Archive for August, 2015

Saving Money with Salvaged Food: Sell-By Dates May Not Mean a “Don’t Consume” Date

Sunday, August 30th, 2015

sell by date

“Sell-by-dates, schmell-by-dates,” says Jonathon Bloom in his book, American Wasteland.  His book examines the massive quantities of food wasted from farm to fork. And it is also the industry that ships and stocks that food between farm and fork that authors like Bloom and the opponents of sell-by pressure that is put upon retail grocers who ask the consumer to not support an industry that, according to advocacy estimates, say that grocery stores discard thousands of dollars worth of “out-of-date” food goods daily.  Even worse, the waste continues at home since many consumers also misinterpret this date and discard those products with weeks of good shelf life still remaining.


Paul VanLandingham, EdD, a senior faculty member at the Center for Food and Beverage Management of Johnson & Wales University in Providence, R.I., states that the “sell by” date is the last day the item is at its highest level of quality, “but it will still be edible for some time after.”


Marianne Gravely, the Technical Information Specialist at the Food and Safety Inspection Service blogs, “most shelf-stable foods (canned, boxed, vacuumed) goods will last for years,” as long as it is in good condition. Many foods, she says, will be “safe past the ‘best-by’ date.”  According to the USDA Food Product Dating data, “many dates on foods refer to quality, not safety.”


These codes, which appear as a series of letters and/or numbers, refer to the date and time of manufacture. They aren’t meant for the consumer to interpret as ‘use-by’ dates.  According to the USDA, there is no uniform or universally accepted system used for food dating in the United States. The dating procedures are at the manufacturer’s “discretion”, say USDA data, and are a voluntary system used principally as “inventory rotation” by wholesale grocers. The USDA guidelines in this context (see chart below) are chiefly for “packaged foods”—canned goods, dry foods, as mentioned in the USDA glossary.  Perishables, meats, dairy, have a different reference.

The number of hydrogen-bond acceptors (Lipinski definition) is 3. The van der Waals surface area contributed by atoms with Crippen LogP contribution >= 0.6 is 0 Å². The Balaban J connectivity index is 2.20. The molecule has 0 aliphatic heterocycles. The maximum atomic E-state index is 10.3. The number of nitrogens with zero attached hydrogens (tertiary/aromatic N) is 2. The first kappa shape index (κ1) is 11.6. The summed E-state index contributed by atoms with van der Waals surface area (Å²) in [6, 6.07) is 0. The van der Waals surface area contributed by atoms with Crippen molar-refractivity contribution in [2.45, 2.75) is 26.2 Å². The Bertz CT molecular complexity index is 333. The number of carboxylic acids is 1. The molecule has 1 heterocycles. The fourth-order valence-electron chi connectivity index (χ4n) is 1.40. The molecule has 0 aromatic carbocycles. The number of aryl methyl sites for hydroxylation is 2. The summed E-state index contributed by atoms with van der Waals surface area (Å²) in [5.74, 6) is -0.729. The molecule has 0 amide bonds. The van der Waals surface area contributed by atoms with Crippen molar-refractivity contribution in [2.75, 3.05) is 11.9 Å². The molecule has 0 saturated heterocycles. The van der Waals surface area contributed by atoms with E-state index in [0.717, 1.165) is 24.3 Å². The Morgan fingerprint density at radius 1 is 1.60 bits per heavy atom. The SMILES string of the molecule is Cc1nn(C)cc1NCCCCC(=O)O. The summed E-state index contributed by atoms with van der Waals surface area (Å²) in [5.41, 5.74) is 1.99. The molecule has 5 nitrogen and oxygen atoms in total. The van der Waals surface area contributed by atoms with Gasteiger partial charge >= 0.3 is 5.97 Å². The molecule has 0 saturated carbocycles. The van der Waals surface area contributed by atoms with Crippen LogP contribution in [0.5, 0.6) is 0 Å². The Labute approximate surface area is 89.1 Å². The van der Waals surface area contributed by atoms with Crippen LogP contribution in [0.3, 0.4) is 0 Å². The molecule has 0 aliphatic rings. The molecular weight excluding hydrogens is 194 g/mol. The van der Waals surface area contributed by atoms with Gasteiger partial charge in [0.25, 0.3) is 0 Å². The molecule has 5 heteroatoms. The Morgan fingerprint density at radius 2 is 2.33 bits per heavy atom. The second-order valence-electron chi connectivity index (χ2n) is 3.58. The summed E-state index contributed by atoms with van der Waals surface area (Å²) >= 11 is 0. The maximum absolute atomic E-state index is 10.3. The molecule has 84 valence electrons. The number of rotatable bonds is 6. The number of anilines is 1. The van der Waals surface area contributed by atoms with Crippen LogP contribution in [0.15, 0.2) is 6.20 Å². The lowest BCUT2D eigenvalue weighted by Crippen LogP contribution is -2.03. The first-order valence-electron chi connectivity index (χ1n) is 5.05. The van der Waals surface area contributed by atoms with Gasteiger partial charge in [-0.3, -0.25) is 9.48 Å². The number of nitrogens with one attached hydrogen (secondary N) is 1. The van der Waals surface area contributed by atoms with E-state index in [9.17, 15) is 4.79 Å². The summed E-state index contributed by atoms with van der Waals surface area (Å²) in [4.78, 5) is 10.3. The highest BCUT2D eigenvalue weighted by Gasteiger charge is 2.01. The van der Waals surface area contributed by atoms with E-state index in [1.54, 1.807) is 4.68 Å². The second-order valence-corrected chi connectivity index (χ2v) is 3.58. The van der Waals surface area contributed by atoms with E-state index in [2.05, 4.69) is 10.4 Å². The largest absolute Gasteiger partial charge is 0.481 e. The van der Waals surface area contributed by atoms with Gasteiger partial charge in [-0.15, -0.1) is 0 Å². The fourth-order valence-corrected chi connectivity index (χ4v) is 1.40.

Except for infant formula, product dating is not generally required by Federal regulations. USDA policies indeed have ‘use-by’ dates on infant formula, and other infant foodstuffs, where its safe use is specific.


A chart of use dates:


Sell-By:  Reflects “peak freshness” of the product.


Best By: The product is at its best when used by this date but you can continue to use the product past the date.


Use By:  The last date the producer will accept responsibility for freshness.


Pack Date:  The date the product was packed/canned.  Not an expiration date.


Expiration Date:  The date by which the food should be used. In some cases the food can still be consumed.


Peter Hamilton

How Tom Reed Ignored my Thoughts on the Nuclear Deal with Iran

Sunday, August 23rd, 2015

iran nuclear deal

Dear Readers,


Often times I feel that the political action that I attempt to take through our political system is spitting into the wind. Yesterday, I planned to attend a Town Hall meeting because our local congressman wanted to hear the community’s thoughts on the nuclear deal with Iran. He stated in the invitation, “I care about your thoughts on this issue.” I was unable to attend the meeting so I decided to share my thoughts on his Facebook page as the invitation instructed.


I posted the following on Congressman Tom Reed’s Facebook page: